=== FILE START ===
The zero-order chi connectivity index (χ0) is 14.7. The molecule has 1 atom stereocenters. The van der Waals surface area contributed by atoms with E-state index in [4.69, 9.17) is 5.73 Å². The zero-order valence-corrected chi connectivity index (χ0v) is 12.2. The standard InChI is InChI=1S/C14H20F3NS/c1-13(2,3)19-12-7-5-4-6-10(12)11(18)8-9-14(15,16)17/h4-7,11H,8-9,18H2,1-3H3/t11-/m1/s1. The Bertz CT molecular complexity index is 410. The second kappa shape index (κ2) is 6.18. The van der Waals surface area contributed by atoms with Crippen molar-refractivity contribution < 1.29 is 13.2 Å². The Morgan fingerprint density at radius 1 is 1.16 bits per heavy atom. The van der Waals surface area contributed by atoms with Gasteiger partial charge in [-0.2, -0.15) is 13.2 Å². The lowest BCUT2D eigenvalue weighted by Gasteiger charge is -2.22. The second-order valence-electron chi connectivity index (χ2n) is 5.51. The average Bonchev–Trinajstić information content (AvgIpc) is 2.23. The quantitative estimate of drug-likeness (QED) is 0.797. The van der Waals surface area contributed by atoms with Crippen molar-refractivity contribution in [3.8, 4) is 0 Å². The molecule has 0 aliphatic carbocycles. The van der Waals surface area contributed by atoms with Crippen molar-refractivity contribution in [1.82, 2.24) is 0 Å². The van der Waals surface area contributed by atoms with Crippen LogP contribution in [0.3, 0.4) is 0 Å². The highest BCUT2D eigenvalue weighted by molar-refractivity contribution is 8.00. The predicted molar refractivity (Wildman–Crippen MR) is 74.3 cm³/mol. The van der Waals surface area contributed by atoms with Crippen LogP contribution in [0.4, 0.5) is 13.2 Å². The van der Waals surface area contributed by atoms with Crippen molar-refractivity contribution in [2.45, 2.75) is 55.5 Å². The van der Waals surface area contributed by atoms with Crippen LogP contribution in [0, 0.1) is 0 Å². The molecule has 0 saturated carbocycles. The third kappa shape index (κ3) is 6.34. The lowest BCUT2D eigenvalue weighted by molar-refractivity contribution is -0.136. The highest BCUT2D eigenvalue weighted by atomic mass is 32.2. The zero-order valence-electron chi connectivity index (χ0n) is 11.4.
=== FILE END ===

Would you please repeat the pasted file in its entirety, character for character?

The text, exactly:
The zero-order chi connectivity index (χ0) is 14.7. The molecule has 1 atom stereocenters. The van der Waals surface area contributed by atoms with E-state index in [4.69, 9.17) is 5.73 Å². The zero-order valence-corrected chi connectivity index (χ0v) is 12.2. The standard InChI is InChI=1S/C14H20F3NS/c1-13(2,3)19-12-7-5-4-6-10(12)11(18)8-9-14(15,16)17/h4-7,11H,8-9,18H2,1-3H3/t11-/m1/s1. The Bertz CT molecular complexity index is 410. The second kappa shape index (κ2) is 6.18. The van der Waals surface area contributed by atoms with Crippen molar-refractivity contribution < 1.29 is 13.2 Å². The Morgan fingerprint density at radius 1 is 1.16 bits per heavy atom. The van der Waals surface area contributed by atoms with Gasteiger partial charge in [-0.2, -0.15) is 13.2 Å². The lowest BCUT2D eigenvalue weighted by Gasteiger charge is -2.22. The second-order valence-electron chi connectivity index (χ2n) is 5.51. The average Bonchev–Trinajstić information content (AvgIpc) is 2.23. The quantitative estimate of drug-likeness (QED) is 0.797. The van der Waals surface area contributed by atoms with Crippen molar-refractivity contribution in [3.8, 4) is 0 Å². The molecule has 0 aliphatic carbocycles. The van der Waals surface area contributed by atoms with Crippen molar-refractivity contribution in [1.82, 2.24) is 0 Å². The van der Waals surface area contributed by atoms with Crippen LogP contribution in [0.3, 0.4) is 0 Å². The highest BCUT2D eigenvalue weighted by molar-refractivity contribution is 8.00. The predicted molar refractivity (Wildman–Crippen MR) is 74.3 cm³/mol. The van der Waals surface area contributed by atoms with Crippen LogP contribution in [0.4, 0.5) is 13.2 Å². The van der Waals surface area contributed by atoms with Crippen molar-refractivity contribution in [2.45, 2.75) is 55.5 Å². The van der Waals surface area contributed by atoms with Crippen LogP contribution in [0, 0.1) is 0 Å². The molecule has 0 saturated carbocycles. The third kappa shape index (κ3) is 6.34. The lowest BCUT2D eigenvalue weighted by molar-refractivity contribution is -0.136. The highest BCUT2D eigenvalue weighted by atomic mass is 32.2. The zero-order valence-electron chi connectivity index (χ0n) is 11.4.